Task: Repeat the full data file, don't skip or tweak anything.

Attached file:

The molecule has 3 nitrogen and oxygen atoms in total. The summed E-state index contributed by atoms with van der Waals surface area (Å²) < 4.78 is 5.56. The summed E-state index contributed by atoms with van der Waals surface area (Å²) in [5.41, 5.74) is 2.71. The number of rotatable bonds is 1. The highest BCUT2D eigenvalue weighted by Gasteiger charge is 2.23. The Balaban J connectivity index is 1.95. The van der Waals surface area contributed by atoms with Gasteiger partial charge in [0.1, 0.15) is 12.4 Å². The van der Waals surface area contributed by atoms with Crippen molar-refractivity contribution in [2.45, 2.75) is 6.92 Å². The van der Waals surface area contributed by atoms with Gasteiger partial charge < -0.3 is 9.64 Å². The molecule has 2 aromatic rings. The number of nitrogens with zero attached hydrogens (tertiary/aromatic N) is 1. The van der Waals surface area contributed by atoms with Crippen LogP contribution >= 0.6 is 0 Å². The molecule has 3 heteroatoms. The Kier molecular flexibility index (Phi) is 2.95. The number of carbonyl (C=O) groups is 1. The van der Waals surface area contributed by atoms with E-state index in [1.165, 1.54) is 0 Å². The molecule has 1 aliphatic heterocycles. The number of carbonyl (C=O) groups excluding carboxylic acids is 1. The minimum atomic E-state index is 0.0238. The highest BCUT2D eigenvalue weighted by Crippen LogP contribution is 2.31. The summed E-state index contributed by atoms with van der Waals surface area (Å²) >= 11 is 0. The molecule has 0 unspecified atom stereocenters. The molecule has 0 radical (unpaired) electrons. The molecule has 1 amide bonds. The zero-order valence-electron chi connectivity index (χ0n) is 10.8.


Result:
The molecule has 3 nitrogen and oxygen atoms in total. The summed E-state index contributed by atoms with van der Waals surface area (Å²) < 4.78 is 5.56. The summed E-state index contributed by atoms with van der Waals surface area (Å²) in [5.41, 5.74) is 2.71. The number of rotatable bonds is 1. The highest BCUT2D eigenvalue weighted by Gasteiger charge is 2.23. The Balaban J connectivity index is 1.95. The van der Waals surface area contributed by atoms with Gasteiger partial charge in [0.1, 0.15) is 12.4 Å². The van der Waals surface area contributed by atoms with Crippen molar-refractivity contribution in [2.45, 2.75) is 6.92 Å². The van der Waals surface area contributed by atoms with Gasteiger partial charge < -0.3 is 9.64 Å². The molecule has 2 aromatic rings. The number of nitrogens with zero attached hydrogens (tertiary/aromatic N) is 1. The van der Waals surface area contributed by atoms with Crippen LogP contribution >= 0.6 is 0 Å². The molecule has 3 heteroatoms. The Kier molecular flexibility index (Phi) is 2.95. The number of carbonyl (C=O) groups is 1. The van der Waals surface area contributed by atoms with E-state index in [1.165, 1.54) is 0 Å². The molecule has 1 aliphatic heterocycles. The number of carbonyl (C=O) groups excluding carboxylic acids is 1. The minimum atomic E-state index is 0.0238. The highest BCUT2D eigenvalue weighted by Crippen LogP contribution is 2.31. The summed E-state index contributed by atoms with van der Waals surface area (Å²) >= 11 is 0. The molecule has 0 unspecified atom stereocenters. The molecule has 0 radical (unpaired) electrons. The molecule has 1 amide bonds. The zero-order valence-electron chi connectivity index (χ0n) is 10.8.